The 2020/2021 judges
Emma Dabiri is an Irish-Nigerian author, academic, and broadcaster. Her bestselling debut book, Don't Touch My Hair unravels the social history of black hairstyling culture and was shortlisted for the 2019 Irish Book Awards. Her highly anticipated second book What White People Can Do Next: From Allyship to Coalition will be published by Penguin in March 2021. Her work features regularly in the international media, covering art, sociology, current affairs and history. Emma has presented multiple programmes for the BBC and Channel 4, on radio and television, including Britain's Lost Masterpieces, Back in Time, Front Row and The Saturday Review. She is a teaching fellow in the Africa department at SOAS University of London.
Alastair Sooke is a writer and broadcaster. Chief art critic of The Telegraph, he also writes and presents documentaries on television and radio for the BBC, and is the author of three books about art published by Penguin. In 2016, he sat on the British Council’s Venice Biennale Selection Committee and judged the inaugural Hepworth Prize for Sculpture. He serves on the Courtauld Association Committee, the advisory board of the Classical Art Research Centre at the University of Oxford, and as a trustee of The Ampersand Foundation. Born in 1981, he was educated at Christ Church, Oxford, and the Courtauld Institute of Art. He lives in London with his wife and three children.
Lubaina Himid was born in Zanzibar. She lives and works in Preston, and is Professor of Contemporary Art at the University of Central Lancashire. She is the winner of the 2017 Turner Prize. Himid has exhibited extensively in the UK and abroad. In 2021 she will present a major monographic exhibition at the Tate Modern. Her work is held in various museum and public collections, including Tate; British Council Collection; Arts Council Collection; Museum Ludwig, Cologne; National Museums Liverpool; Whitworth Art Gallery; Hammer Museum, Los Angeles; and Rhode Island School of Design.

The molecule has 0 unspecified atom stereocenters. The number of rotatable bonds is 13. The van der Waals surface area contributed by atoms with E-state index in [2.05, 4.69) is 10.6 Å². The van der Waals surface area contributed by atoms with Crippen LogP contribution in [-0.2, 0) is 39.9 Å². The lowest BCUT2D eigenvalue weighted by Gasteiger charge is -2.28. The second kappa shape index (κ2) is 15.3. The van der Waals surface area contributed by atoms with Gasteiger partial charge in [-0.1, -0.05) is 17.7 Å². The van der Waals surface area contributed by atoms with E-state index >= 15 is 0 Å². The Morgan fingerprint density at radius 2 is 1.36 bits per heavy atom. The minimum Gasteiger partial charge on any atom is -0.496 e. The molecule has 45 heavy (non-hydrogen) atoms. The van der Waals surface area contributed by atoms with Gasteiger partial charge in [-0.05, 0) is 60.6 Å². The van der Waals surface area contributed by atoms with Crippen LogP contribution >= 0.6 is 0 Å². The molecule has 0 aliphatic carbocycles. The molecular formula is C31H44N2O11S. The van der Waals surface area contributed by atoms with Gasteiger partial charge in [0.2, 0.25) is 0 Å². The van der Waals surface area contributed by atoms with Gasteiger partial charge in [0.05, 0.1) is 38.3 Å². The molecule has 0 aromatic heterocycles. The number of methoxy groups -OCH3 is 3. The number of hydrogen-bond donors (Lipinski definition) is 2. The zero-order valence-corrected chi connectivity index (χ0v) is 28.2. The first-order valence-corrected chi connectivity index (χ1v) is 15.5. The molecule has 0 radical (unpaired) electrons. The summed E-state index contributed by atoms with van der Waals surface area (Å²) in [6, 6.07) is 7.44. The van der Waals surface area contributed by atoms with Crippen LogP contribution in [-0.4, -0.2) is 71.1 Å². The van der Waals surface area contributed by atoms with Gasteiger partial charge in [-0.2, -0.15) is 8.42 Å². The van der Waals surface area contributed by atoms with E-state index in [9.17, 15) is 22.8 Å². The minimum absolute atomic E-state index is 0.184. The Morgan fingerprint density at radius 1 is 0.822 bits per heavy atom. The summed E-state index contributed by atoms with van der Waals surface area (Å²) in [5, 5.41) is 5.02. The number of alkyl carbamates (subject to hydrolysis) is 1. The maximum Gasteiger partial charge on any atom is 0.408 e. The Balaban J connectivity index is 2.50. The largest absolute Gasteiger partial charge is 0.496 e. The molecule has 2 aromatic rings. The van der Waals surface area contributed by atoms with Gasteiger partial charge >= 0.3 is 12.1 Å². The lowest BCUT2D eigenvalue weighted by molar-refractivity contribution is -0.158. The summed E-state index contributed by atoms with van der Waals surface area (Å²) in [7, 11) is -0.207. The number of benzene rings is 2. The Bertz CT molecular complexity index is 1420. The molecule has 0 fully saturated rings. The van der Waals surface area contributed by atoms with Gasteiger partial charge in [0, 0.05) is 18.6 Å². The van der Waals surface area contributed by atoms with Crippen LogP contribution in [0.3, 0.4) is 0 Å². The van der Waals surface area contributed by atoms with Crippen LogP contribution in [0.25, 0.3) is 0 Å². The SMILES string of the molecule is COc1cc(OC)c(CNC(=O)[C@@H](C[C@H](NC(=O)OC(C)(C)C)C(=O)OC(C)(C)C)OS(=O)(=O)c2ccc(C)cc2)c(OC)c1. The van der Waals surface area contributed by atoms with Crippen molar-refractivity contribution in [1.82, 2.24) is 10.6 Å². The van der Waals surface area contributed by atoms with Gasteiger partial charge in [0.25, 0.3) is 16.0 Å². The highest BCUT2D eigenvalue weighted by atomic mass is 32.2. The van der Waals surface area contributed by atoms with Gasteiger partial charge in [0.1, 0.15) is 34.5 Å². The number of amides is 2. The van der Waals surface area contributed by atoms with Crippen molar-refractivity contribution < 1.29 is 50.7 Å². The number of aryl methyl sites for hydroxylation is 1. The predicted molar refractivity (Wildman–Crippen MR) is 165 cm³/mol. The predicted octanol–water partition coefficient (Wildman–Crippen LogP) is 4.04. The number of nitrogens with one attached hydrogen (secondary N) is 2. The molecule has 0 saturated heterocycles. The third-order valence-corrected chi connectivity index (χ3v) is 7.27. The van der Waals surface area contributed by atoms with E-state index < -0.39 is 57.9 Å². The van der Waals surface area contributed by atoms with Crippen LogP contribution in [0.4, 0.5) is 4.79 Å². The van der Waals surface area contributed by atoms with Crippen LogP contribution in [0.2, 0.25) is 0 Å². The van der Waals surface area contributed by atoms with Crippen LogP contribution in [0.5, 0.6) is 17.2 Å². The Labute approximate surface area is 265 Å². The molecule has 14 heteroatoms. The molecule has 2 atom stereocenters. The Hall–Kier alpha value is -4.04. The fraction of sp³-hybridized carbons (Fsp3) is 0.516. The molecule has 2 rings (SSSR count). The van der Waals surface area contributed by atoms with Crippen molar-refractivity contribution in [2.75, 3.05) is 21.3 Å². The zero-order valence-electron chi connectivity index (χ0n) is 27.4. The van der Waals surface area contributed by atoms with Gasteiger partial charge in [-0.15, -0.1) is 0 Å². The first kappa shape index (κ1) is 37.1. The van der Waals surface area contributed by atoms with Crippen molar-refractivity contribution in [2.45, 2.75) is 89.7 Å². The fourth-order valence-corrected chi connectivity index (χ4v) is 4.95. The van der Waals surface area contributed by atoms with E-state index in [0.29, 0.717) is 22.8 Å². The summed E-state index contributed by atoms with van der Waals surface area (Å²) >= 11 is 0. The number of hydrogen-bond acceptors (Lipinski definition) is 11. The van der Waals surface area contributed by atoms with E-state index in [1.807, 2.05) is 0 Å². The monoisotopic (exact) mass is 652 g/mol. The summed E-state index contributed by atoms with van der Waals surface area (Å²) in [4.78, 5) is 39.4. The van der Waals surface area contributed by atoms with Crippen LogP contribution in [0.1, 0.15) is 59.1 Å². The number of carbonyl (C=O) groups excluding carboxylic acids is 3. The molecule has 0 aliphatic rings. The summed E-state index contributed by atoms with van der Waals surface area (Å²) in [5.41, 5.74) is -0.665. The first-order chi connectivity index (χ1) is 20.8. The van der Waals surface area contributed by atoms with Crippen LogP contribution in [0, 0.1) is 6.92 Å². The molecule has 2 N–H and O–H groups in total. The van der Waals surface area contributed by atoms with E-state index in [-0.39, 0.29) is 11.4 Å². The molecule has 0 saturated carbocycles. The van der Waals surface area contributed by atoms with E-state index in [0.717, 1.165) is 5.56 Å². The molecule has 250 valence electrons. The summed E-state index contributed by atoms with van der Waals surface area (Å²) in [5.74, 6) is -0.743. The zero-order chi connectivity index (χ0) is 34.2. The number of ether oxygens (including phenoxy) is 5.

Iwona Blazwick has been Director of the Whitechapel Gallery, London since 2001 and is a curator, critic and lecturer. Formerly at Tate Modern and London’s ICA, Blazwick has also worked as an independent curator in Europe and Japan. Blazwick is series editor of Whitechapel Gallery/MIT Documents of Contemporary Art, has written monographs and articles on many contemporary artists, and has published extensively on themes and movements in modern and contemporary art, exhibition histories and art institutions. Recent curatorial projects include Kai Althoff goes with Bernard Leach (2020) and Michael Rakowitz (2019) at the Whitechapel Gallery, Carlos Bunga: The Architecture of Life at MAAT, Lisbon (2019), The Palace at 4am a group show at the Archaeological Museum Mykonos (2019) and Sight a solo show with Antony Gormley and the Neon Foundation on the Island of Delos (2019).
The 2019/2020 judges
Hettie Judah – art critic and writer
Sir Simon Schama – art critic, historian and writer
Karen Gregory – author
Simon Groom – Director of Modern & Contemporary Art at the National Galleries of Scotland
The 2018/2019 judges
Val McDermid – Scottish crime writer
Hammad Nasar – Curator, writer, researcher, and Senior Research Fellow at the Paul Mellon Centre for Studies in British Art
Louisa Buck – art critic and contemporary art correspondent for The Art Newspaper
The 2017/2018 judges
Dr Gabriele Finaldi – Director of the National Gallery
Jackie Wullschlager – Chief Art Critic of the Financial Times
Jeremy Deller – Turner Prize winner
Dr David Dibosa – Course Leader for MA Curating and Collections at Chelsea College of Arts
Dr Janina Ramirez – cultural historian and broadcaster